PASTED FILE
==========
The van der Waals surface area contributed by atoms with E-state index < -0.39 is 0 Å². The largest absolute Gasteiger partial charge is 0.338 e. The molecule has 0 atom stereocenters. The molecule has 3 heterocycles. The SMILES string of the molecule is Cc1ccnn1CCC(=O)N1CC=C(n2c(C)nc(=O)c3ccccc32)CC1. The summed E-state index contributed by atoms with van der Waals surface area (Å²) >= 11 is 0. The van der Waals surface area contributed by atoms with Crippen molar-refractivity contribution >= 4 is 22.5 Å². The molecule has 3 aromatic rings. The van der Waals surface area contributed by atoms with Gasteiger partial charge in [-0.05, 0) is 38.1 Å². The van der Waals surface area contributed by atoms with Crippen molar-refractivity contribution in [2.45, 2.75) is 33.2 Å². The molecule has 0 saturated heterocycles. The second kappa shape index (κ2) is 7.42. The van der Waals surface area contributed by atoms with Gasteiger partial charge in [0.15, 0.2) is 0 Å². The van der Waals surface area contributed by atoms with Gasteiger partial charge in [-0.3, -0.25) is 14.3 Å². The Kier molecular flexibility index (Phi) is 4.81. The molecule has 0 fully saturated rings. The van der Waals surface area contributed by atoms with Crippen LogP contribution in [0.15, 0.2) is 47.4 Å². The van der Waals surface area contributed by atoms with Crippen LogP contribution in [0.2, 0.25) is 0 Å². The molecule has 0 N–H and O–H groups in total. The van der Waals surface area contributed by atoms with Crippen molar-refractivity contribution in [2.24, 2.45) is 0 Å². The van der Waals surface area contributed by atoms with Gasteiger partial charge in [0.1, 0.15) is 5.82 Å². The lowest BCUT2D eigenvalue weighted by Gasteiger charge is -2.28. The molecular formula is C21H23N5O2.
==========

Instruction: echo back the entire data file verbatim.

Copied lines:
The van der Waals surface area contributed by atoms with E-state index < -0.39 is 0 Å². The largest absolute Gasteiger partial charge is 0.338 e. The molecule has 0 atom stereocenters. The molecule has 3 heterocycles. The SMILES string of the molecule is Cc1ccnn1CCC(=O)N1CC=C(n2c(C)nc(=O)c3ccccc32)CC1. The summed E-state index contributed by atoms with van der Waals surface area (Å²) >= 11 is 0. The van der Waals surface area contributed by atoms with Crippen molar-refractivity contribution >= 4 is 22.5 Å². The molecule has 3 aromatic rings. The van der Waals surface area contributed by atoms with Gasteiger partial charge in [-0.05, 0) is 38.1 Å². The van der Waals surface area contributed by atoms with Crippen molar-refractivity contribution in [2.45, 2.75) is 33.2 Å². The molecule has 0 saturated heterocycles. The second kappa shape index (κ2) is 7.42. The van der Waals surface area contributed by atoms with Gasteiger partial charge in [0.15, 0.2) is 0 Å². The van der Waals surface area contributed by atoms with Gasteiger partial charge in [-0.3, -0.25) is 14.3 Å². The Kier molecular flexibility index (Phi) is 4.81. The molecule has 0 fully saturated rings. The van der Waals surface area contributed by atoms with Crippen LogP contribution in [0.15, 0.2) is 47.4 Å². The van der Waals surface area contributed by atoms with Crippen LogP contribution in [0.2, 0.25) is 0 Å². The molecule has 0 N–H and O–H groups in total. The van der Waals surface area contributed by atoms with Crippen molar-refractivity contribution in [2.24, 2.45) is 0 Å². The van der Waals surface area contributed by atoms with Gasteiger partial charge in [0.1, 0.15) is 5.82 Å². The lowest BCUT2D eigenvalue weighted by Gasteiger charge is -2.28. The molecular formula is C21H23N5O2.